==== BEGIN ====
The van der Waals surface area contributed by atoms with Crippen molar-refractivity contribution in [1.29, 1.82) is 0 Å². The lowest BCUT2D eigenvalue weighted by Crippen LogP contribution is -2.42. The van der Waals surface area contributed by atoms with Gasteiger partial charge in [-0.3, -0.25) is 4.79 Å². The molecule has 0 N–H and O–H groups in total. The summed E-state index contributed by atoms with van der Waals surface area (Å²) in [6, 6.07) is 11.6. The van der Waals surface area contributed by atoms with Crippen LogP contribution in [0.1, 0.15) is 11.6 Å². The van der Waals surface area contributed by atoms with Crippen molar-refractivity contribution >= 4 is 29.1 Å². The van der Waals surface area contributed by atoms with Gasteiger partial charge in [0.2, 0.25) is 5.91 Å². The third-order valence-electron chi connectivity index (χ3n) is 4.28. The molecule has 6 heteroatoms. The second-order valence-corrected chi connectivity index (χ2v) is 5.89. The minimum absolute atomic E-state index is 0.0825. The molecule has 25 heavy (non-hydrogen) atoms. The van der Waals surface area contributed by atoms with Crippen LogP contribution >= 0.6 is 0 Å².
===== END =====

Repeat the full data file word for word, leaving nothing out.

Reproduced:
The van der Waals surface area contributed by atoms with Crippen molar-refractivity contribution in [1.29, 1.82) is 0 Å². The lowest BCUT2D eigenvalue weighted by Crippen LogP contribution is -2.42. The van der Waals surface area contributed by atoms with Gasteiger partial charge in [-0.3, -0.25) is 4.79 Å². The molecule has 0 N–H and O–H groups in total. The summed E-state index contributed by atoms with van der Waals surface area (Å²) in [6, 6.07) is 11.6. The van der Waals surface area contributed by atoms with Crippen LogP contribution in [0.1, 0.15) is 11.6 Å². The van der Waals surface area contributed by atoms with Crippen molar-refractivity contribution >= 4 is 29.1 Å². The van der Waals surface area contributed by atoms with Gasteiger partial charge in [0.2, 0.25) is 5.91 Å². The third-order valence-electron chi connectivity index (χ3n) is 4.28. The molecule has 6 heteroatoms. The second-order valence-corrected chi connectivity index (χ2v) is 5.89. The minimum absolute atomic E-state index is 0.0825. The molecule has 25 heavy (non-hydrogen) atoms. The van der Waals surface area contributed by atoms with Crippen LogP contribution >= 0.6 is 0 Å².